Back at their home in Barry, Sophie found a sacral dimple at the base of Ollie’s spine, so at eight days old he had a scan for suspected spina bifida, which didn’t reveal anything. His parents were worried that he wasn’t feeding properly or swallowing and he wasn’t gaining weight. With Ollie having endless trips back and forth to the doctors, medical experts couldn’t pinpoint the problem but, after four long, anxious months, Ollie was eventually diagnosed with Pallister Killian syndrome – an incredibly rare chromosome abnormality that results in complex medical issues.
Sophie explained: “For the first 18 months of Ollie’s life, his development seemed reasonably normal but that soon slowed too and he started having more and more seizures. We were referred to Tŷ Hafan by our consultant when he was a year old, but that first time we didn’t get a place. Time went on, and Ollie continued to be very poorly, with constant, severe chest infections and other illnesses. He was awake all the time at night, and I was at the end of my tether with sleepless nights and medical appointment after medical appointment. I needed some help, so I self-referred when he was two years old, and this time, we were offered a place”.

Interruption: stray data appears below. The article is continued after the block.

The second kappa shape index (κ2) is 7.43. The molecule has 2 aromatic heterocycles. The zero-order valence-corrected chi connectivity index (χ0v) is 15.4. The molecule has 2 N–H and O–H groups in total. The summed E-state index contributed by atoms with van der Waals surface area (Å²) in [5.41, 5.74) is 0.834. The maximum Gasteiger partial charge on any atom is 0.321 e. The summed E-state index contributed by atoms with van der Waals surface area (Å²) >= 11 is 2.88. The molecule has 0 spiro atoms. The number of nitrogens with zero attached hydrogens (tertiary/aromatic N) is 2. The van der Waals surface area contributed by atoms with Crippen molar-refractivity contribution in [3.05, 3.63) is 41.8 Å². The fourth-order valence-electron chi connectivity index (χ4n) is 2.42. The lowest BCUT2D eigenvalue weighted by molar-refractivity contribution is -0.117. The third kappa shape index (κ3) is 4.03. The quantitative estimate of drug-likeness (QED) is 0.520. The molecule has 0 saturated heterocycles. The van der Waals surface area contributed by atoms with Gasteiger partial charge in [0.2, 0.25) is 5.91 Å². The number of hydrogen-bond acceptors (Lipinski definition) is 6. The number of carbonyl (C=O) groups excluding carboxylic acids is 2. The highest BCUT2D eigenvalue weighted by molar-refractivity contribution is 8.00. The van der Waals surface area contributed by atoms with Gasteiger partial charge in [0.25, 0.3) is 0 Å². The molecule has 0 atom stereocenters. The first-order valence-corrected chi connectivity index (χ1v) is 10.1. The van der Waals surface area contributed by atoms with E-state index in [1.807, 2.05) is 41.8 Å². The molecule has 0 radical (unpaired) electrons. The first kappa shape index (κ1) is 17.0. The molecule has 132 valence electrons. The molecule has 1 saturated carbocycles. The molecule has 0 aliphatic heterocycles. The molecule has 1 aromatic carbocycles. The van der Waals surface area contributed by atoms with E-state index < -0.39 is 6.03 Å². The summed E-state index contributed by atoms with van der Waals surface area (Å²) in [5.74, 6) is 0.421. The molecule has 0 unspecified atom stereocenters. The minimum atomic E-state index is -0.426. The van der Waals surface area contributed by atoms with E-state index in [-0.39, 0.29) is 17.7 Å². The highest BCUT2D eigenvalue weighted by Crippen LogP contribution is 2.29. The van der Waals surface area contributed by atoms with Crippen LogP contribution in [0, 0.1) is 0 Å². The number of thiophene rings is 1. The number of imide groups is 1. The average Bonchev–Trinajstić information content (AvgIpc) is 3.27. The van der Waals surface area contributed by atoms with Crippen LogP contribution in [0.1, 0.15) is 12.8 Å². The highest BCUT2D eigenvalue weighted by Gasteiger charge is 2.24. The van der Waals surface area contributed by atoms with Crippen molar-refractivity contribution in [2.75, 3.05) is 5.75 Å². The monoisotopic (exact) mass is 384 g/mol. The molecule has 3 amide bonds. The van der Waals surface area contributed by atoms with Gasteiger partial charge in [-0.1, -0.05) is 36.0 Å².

“Although I knew they were going to help us, I hated the thought of a hospice. Everyone hates that word, don’t they? But the moment Sean and I walked through the doors of Tŷ Hafan; we knew we couldn’t have been more wrong. It was nothing like you’d expect. The first time we took Ollie there for short break care, we both stayed overnight as I was worried about leaving him, but soon all my worries disappeared. I know now how much the nurses love him and take complete care of him. He’s so well looked after I’m happy to leave him there with them”.